To date, targeting the genes regulating intrinsic axon growth ability have produced by far the most promising results in optic nerve regeneration. Recent studies, including ours, have provided strong evidence that neuronal aging might be a key converging process underlying the loss of intrinsic axon growth ability of CNS neurons. Indeed, many genes that act to regulate axon regeneration are also hallmark genes of aging (genomic instability, telomere attrition, epigenetic alteration, and nutrient sensing, etc.). First, recent studies and our preliminary results showed that c-Myc and p53, two well-known genes involved in DNA repair and genomic instability during aging, act to support optic nerve regeneration. Second, our preliminary study showed that telomerase reverse transcriptase (TERT) was necessary for sensory axon regeneration in vivo. Third, aging is often associated with decreased methylation of histone 3 at lysine 27 (H3K27) and increased methylation of H3K4, resulting in reduced amount of heterochromatin. In support, the level of H3K27 demethylase UTX increases during aging and knocking out UTX in c. elegans promotes longevity. Our unpublished study showed that knocking out UTX and its targeted gene, Magi3, in RGCs drastically promoted optic nerve regeneration. Fourth, the insulin and IGF-1 signaling (IIS) pathways, the key regulators of nutrient sensing, are the most conserved aging controlling pathway in evolution. IGF-1 and many IIS downstream targets, such as Pten/PI3K, Akt, and mTor, are all important regulators of optic nerve regeneration. Our published study and a recent study have shown that Sirt1 and LKB1, two important nutrient sensors, function to regulate sensory axon and spinal cord regeneration, respectively. Foxo3, another key target of Akt signaling, has recently been shown to promote vascular cell regeneration through Sirt1. Lastly, recent findings indicated that cellular reprogramming process can reverse aging and rejuvenate the cells. Importantly, manipulations of several reprogramming factors, such as KLF4 and Lin28, have been shown to promote optic nerve regeneration. Therefore, we hypothesize that aging regulatory genes/pathways can be manipulated to promote optic nerve regeneration through rejuvenation of mature CNS neurons.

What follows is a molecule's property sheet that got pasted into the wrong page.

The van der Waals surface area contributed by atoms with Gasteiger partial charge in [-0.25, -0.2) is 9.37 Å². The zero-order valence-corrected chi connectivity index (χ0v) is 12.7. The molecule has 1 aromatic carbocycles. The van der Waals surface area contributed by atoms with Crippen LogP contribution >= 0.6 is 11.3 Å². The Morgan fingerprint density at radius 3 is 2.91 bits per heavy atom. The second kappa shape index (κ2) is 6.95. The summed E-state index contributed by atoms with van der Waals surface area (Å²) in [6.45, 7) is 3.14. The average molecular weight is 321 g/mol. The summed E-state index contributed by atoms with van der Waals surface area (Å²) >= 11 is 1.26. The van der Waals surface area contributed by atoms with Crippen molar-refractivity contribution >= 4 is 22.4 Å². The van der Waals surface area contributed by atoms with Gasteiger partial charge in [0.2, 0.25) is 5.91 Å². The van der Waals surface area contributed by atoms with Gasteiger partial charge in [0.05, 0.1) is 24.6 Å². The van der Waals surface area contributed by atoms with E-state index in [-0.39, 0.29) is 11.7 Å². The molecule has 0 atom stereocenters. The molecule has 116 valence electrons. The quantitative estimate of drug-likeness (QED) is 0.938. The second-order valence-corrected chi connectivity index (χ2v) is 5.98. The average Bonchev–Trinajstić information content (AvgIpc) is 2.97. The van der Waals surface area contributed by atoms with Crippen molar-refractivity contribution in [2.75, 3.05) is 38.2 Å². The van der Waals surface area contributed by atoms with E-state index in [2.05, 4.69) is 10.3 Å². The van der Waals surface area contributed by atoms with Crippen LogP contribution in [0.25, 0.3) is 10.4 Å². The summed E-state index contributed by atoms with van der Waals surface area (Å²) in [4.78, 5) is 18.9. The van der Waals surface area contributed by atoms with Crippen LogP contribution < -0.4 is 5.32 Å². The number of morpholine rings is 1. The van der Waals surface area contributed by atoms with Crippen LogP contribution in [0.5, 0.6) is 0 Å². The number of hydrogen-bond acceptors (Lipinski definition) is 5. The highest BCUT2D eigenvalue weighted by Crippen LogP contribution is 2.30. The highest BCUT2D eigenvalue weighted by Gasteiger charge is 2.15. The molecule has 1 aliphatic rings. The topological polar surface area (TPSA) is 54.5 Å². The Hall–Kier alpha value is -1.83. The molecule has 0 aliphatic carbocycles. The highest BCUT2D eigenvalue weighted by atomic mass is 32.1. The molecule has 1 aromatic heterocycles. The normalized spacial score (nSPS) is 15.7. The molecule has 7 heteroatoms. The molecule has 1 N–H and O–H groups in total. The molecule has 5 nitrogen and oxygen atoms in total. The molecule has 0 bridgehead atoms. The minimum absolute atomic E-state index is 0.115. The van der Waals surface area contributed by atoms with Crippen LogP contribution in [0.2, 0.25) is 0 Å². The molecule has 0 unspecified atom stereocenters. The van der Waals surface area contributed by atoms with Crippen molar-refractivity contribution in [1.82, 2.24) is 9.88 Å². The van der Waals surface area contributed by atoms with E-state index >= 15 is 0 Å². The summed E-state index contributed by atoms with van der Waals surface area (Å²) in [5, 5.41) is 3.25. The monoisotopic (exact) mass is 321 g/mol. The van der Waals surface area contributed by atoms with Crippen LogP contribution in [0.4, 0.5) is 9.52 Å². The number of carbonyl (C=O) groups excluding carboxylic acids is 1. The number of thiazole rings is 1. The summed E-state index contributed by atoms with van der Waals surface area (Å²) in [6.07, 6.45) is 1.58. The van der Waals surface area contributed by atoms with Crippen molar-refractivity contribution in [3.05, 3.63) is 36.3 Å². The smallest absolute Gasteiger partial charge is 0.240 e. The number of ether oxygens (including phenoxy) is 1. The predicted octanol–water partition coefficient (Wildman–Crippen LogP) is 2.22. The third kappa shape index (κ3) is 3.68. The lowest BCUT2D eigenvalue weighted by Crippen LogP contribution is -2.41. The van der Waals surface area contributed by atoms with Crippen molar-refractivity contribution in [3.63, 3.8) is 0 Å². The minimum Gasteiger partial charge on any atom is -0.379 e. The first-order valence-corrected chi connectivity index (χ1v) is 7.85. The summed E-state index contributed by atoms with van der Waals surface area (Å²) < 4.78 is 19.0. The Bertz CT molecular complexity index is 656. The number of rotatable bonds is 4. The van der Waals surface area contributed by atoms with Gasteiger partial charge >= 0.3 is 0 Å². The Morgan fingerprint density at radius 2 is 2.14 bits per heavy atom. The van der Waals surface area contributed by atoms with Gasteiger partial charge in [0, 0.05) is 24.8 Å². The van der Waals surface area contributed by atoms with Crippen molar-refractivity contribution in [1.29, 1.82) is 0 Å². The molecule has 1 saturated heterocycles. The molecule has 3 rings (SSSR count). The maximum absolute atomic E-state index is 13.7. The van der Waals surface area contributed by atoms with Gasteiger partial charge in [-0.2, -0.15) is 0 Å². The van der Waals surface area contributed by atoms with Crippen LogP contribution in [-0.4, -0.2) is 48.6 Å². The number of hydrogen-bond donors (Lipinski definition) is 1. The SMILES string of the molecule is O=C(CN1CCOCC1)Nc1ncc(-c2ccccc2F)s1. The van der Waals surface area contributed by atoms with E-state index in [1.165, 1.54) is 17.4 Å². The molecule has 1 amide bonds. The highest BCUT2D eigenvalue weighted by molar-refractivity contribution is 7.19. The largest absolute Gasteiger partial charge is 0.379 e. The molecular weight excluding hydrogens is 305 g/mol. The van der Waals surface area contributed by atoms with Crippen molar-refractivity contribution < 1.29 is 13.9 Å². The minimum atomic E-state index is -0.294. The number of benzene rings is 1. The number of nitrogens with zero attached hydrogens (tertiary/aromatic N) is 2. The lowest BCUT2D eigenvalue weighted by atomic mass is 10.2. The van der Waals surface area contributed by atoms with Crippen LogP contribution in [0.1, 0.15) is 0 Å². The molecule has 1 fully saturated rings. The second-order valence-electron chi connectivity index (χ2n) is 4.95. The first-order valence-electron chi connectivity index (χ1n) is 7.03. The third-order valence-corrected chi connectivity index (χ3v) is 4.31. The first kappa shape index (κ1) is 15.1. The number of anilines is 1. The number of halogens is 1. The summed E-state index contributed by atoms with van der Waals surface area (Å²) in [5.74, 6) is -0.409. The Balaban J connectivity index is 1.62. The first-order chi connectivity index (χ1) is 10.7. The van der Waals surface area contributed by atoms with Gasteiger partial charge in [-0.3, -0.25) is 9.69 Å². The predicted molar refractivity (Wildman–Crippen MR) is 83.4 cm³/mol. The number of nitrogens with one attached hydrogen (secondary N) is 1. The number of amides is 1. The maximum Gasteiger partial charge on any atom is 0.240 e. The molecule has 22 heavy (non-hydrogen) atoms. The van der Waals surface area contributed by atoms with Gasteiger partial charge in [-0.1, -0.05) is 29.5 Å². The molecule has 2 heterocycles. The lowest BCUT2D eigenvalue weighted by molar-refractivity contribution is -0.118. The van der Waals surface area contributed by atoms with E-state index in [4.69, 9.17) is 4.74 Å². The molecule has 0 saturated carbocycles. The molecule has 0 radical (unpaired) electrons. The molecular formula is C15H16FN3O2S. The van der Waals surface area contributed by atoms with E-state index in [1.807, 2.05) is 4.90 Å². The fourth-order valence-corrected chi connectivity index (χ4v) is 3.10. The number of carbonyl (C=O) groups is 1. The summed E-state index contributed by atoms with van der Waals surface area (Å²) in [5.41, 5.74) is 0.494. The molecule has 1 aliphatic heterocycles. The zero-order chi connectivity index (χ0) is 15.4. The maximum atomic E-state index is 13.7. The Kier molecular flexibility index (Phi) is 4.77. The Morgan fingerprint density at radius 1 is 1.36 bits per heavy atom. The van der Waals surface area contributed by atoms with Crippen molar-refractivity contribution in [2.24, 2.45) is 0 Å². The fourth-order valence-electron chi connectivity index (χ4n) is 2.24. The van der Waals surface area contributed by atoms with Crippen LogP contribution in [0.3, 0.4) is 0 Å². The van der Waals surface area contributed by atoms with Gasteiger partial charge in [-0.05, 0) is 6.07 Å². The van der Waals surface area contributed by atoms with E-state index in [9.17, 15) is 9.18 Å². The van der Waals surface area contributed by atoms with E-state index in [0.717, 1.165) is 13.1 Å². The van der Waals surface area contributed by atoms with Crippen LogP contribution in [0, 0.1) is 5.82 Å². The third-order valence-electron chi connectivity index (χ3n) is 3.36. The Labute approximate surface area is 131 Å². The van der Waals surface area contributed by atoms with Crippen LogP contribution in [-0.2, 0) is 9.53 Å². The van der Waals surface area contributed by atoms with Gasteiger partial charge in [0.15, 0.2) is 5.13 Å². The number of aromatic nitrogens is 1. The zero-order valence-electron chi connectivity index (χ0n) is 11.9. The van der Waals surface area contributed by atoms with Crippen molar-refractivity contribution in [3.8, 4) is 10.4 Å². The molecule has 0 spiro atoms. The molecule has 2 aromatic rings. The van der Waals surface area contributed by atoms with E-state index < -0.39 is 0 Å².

In Aim 1, we will determine if manipulation of miR-138/Sirt1, TERT, and Foxo3 in RGCs can promote optic nerve regeneration.
In Aim 2, we will first determine if combination of these aging genes with myosin II knockout or enhanced neural activity would have synergistic effects on regeneration. We will then use RNA-seq and ATAC-seq of purified RGCs to explore how these aging genes regulate optic nerve regeneration.
In Aim 3, by performing RNA-seq and ATAC-seq of purified RGCs at different developing, maturation, and aging stages, we will first use advanced integrative bioinformatics analyses to identify top candidate aging genes and their associated transcription factors, both of which act to orchestrate RGCs aging. We will then perform functional screening experiments to determine their roles in regulation of axon growth and optic nerve regeneration.

Public Health Relevance

Our previous and preliminary studies have identified aging related genes as important players for regulating axon regeneration. The proposed study will determine the roles of several of these genes in promoting optic nerve regeneration and identify novel aging regulatory genes that can be targeted to promote optic nerve regeneration using RNA-seq/ATAC-seq with advanced bioinformatics analyses. The result will not only reveal novel molecular mechanisms underlying mammalian axon regeneration, but also identify new and effective molecular targets for enhancing optic nerve regeneration.

National Institute of Health (NIH)
National Eye Institute (NEI)
Research Project (R01)
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Diseases and Pathophysiology of the Visual System Study Section (DPVS)
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Liberman, Ellen S
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Johns Hopkins University
Schools of Medicine
United States
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